Even before New York officials got sensible and went with the legal route to expand casino operations, they were basing their financial expectations on rosy projections. At one point, in fact, they were pitching as many as three casinos for the Catskills alone. And, to get there, they outrageously tried to skirt the state Constitution, which prohibited casino operations to expand beyond sovereign Native American land.
Under Gov. Andrew Cuomo, the state has at least gone through the legislature and then voters to amend the Constitution to make such expansions perfectly legal. But the question of where the casinos should be located — and how many of them ultimately there should be — continues to vex New York.
With three new upstate casinos failing to meet revenue projections, state Comptroller Thomas DiNapoli is rightly being asked to do a hard analysis of the situation. The three casinos could end their first year with about $220 million less in total revenue than they projected when they won the bids for their gaming licenses in 2014, according to a review by the USA Today's Albany Bureau.
Assemblyman Gary Pretlow, D-Mount Vernon, who heads the state Assembly's Racing Committee, is seeking the financial assessment, saying he is concerned the new facilities in the Southern Tier, Finger Lakes and Albany area may ultimately seek state help to improve their bottom lines.
This, of course, should concern all New Yorkers; the lion's share of the tax money coming from these facilities has been designated for the state's education system. And it also impacts local governments that get a piece of the revenue to help pay for programs and services.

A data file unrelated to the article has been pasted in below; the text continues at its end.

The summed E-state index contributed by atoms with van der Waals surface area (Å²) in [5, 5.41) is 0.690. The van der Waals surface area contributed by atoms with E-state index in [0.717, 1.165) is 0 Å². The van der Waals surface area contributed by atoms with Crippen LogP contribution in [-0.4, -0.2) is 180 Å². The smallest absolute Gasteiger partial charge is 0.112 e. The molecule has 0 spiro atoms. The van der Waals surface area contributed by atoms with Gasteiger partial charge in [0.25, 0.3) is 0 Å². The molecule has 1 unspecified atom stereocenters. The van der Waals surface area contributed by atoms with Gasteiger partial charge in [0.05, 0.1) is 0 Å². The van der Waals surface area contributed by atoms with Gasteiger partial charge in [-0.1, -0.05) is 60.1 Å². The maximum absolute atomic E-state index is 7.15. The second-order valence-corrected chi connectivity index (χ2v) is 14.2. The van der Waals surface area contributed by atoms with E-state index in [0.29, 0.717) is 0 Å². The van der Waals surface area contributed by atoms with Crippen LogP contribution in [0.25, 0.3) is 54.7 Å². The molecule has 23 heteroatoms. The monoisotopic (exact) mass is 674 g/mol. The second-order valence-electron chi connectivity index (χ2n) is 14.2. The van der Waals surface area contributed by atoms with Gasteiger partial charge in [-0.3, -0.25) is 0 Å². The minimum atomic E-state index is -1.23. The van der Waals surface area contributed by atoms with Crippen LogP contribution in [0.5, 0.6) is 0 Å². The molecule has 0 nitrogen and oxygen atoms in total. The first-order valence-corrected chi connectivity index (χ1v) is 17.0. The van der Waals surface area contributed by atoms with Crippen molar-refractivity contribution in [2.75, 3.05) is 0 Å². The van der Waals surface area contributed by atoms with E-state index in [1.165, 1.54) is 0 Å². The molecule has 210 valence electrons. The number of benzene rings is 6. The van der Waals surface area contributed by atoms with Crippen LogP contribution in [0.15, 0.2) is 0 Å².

Amid this backdrop, Empire Resorts also is set to open a $1.3 billion casino and destination resort next year on the grounds of the old Concord Hotel in Sullivan County. That site is now identified as Resorts World Catskills and is expected to open in March 2018. Resorts World Catskills will be the only casino in this region and, with its close proximity to the New York City market, there is reasonable expectation it will fare well. But these latest casino figures also show why the state selection board made a wise choice not to locate two casinos in the Hudson Valley to add to the competition.
The governor's office and state Gaming Commission are downplaying any concerns, pointing out the state's overall gambling revenue has increased with the new casinos - and that it's too early to make judgements on how new venues will perform.
Perhaps. But the state will have to continue to make these assessments. Voters have authorized New York to allow the creation of three more casinos, in addition to the four designated for upstate through this change in the Constitution.
— The Poughkeepsie Journal
The military is one of the few institutions that Americans still hold in high esteem, but that should never be taken for granted. Two events late last week suggest that even the military's culture of high performance can be eroded without constant attention.
The first was a military judge's decision to let off U.S. Army Sergeant Bowe Bergdahl with a slap on the wrist for desertion in Afghanistan in 2009. After a court martial, Army Colonel Jeffery Nance recommended that Bergdahl be dishonorably discharged, demoted to private and forfeit $10,000 in pay. Prosecutors had sought 14 years in prison.
Bergdahl was captured by the Taliban and held prisoner for nearly five years, a terrible ordeal to be sure. But those most outraged by the wrist slap are other members of the armed services who fear the damage to military discipline. Bergdahl deserted on the battlefield in a forward post — the worst betrayal you can make against your fellow soldiers save for fragging them with friendly fire.